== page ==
When teaching multiple ages at home, especially if you do a lot of group lessons and activities, it can be easy to fall into the trap of teaching a subject once, and thinking you "have it covered". Of course, what you've really done is "teach" to your older students, and allowed the younger students to tag along. They will most likely not remember the entire lesson, and will need to have it retaught as they get older.
That is how, even though we've had a few fairly thorough lessons on countries and continents through the years, that I could find myself in a conversation about the continents this week, and discover a large hole in the learning of my youngest.
"What continent do we live on?" I asked, for some reason that escapes me now, but went with our conversation then.
I received blank stares as an answer from my youngest two.
"Okay what country do we live in?
That one they knew. "The United States of America."
"Good, and what continent is the United States a part of?"
Blank stares again.
"Can you name any of the continents."
At that point one of the teens yelled, "Oh come on!" from the the living room, and I realized it was time for another lesson on the continents. Looking back, I realized the last time we'd really covered the continents in earnest was the better part of four years ago, when E was 6 and C was 4. A review was in order.
I dug our Ravensburger Discover and Learn Continents Puzzle (non-affiliate link) out from the back of the game cupboard...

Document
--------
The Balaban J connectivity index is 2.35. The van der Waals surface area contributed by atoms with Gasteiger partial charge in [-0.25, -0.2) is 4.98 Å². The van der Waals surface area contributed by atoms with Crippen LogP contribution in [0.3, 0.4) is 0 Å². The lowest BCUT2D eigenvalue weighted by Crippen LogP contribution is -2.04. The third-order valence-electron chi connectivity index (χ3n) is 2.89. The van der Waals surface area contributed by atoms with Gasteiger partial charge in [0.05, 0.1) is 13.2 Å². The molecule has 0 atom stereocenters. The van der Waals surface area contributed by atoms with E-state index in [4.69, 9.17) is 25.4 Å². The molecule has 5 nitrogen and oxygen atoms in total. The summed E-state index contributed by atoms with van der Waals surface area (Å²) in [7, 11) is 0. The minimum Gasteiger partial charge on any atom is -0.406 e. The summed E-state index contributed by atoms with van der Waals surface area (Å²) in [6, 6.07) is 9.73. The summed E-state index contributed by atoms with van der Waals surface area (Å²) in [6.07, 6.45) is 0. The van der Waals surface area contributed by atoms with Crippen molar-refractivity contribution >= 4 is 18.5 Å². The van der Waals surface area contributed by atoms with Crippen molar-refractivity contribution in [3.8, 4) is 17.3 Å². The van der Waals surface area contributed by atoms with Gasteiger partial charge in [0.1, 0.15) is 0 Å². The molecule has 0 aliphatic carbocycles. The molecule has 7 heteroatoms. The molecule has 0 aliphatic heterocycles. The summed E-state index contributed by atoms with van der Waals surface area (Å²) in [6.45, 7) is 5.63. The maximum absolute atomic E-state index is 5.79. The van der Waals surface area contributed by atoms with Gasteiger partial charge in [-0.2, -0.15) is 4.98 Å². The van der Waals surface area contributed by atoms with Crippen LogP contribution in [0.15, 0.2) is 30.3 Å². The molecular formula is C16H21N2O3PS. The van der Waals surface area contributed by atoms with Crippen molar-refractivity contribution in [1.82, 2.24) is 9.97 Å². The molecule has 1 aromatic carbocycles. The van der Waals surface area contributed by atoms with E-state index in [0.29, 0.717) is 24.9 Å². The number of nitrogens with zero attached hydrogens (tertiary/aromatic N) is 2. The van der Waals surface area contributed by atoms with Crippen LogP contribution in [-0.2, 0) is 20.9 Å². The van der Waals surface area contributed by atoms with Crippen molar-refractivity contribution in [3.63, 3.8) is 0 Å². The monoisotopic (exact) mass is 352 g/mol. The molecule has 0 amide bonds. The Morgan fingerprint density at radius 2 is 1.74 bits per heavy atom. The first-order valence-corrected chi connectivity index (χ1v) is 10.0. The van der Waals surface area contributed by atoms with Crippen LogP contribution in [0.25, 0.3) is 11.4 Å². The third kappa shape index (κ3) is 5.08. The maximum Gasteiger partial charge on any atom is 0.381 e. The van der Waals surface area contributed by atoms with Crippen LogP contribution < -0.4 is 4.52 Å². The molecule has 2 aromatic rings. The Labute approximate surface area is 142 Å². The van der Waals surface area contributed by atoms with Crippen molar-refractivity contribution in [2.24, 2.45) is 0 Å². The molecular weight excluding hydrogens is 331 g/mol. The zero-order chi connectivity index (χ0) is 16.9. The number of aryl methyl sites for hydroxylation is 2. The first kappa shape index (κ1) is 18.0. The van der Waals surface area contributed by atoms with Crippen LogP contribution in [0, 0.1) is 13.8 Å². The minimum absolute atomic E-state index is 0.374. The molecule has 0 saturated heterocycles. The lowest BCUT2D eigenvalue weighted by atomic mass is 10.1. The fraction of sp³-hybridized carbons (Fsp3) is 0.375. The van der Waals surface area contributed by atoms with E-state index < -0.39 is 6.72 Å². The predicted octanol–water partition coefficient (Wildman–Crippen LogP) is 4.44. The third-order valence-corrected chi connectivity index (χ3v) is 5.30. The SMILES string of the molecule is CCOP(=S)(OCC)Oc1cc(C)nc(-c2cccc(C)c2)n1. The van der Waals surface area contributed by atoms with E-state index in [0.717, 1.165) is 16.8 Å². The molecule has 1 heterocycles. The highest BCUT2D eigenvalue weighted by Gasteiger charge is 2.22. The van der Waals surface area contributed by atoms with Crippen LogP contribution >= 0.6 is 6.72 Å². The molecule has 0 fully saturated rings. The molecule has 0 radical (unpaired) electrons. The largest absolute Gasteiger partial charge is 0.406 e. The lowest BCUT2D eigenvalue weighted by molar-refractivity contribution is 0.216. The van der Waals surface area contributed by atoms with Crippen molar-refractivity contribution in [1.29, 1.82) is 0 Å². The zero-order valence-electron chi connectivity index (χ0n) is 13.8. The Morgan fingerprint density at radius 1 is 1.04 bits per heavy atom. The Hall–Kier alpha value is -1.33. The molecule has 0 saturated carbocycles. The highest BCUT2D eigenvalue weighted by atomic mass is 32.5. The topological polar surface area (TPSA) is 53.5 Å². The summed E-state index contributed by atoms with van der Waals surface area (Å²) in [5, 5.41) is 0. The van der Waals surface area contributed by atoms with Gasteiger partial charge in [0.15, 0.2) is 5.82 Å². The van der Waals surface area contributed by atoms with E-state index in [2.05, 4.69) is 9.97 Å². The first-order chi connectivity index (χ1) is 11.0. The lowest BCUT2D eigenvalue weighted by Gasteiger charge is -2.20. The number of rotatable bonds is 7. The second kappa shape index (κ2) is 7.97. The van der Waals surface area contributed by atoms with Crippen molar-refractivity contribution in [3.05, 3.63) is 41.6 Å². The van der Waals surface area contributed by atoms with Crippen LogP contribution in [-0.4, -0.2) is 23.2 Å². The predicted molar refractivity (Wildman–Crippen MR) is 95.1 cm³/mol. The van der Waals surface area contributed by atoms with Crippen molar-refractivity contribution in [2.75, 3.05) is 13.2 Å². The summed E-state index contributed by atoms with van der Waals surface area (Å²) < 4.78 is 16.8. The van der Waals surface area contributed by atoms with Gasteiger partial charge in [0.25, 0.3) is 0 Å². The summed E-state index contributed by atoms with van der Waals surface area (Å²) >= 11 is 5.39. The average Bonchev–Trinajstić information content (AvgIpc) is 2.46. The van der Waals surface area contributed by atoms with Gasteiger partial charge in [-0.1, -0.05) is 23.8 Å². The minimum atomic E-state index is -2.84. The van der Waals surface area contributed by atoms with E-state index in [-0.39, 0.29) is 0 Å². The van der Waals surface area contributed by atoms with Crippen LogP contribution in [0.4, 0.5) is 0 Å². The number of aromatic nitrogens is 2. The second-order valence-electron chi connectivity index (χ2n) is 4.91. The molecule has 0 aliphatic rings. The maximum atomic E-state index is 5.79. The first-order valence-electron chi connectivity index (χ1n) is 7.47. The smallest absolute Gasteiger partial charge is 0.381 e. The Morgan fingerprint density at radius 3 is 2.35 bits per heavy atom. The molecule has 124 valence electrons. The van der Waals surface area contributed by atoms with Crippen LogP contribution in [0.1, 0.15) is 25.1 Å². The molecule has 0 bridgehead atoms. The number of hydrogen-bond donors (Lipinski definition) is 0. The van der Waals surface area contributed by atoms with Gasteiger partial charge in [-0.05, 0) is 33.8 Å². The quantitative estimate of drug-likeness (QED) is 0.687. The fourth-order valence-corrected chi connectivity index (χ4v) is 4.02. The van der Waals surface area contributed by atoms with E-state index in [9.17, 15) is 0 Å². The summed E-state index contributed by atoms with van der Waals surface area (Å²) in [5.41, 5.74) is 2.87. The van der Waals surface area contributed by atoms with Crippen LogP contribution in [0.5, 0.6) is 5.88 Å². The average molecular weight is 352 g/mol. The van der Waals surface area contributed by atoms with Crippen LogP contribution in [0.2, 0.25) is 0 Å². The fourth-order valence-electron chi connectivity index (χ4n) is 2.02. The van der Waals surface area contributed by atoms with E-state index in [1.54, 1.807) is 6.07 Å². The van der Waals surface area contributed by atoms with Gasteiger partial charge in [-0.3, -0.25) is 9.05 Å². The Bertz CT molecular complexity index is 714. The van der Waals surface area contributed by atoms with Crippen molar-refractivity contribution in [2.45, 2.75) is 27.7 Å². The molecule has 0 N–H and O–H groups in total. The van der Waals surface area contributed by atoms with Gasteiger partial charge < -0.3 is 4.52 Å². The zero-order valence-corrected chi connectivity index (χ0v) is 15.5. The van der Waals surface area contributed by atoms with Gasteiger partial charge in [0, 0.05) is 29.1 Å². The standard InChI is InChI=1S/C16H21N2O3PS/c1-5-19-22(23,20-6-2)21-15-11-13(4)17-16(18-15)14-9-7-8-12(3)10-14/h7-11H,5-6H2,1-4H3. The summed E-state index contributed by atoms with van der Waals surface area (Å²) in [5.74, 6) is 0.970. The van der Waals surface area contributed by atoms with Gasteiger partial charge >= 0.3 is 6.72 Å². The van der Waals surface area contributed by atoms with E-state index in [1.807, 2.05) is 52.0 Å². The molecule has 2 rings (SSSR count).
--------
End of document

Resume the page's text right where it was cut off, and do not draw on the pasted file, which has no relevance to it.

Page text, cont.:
...and had the girls put it together, and trace the map included with the puzzle...
...to make wax paper templates for cutting sugar cookie continents - again. In fact the two pictures above, and the one below were from our 2011 cookies, but the process was just the same this time, so I didn't bother with photos.
This time around, the younger girls did all of the tracing cutting, frosting...
...and arranging. And, just to shake things up a little, I had the them watch a BrainPop clip on the continents, and found a terrific (and free) online mapping game for them to play as well.
T (age 17) wandered through the kitchen about the time the girls were arranging the cookies on the table, and asked why we were making "those" again. I assured him it was them and not we who were making the cookies.
At any rate, the moral of the story is when teaching multiple age groups at the same time, don't forget to cycle back through the lessons as younger children grow up.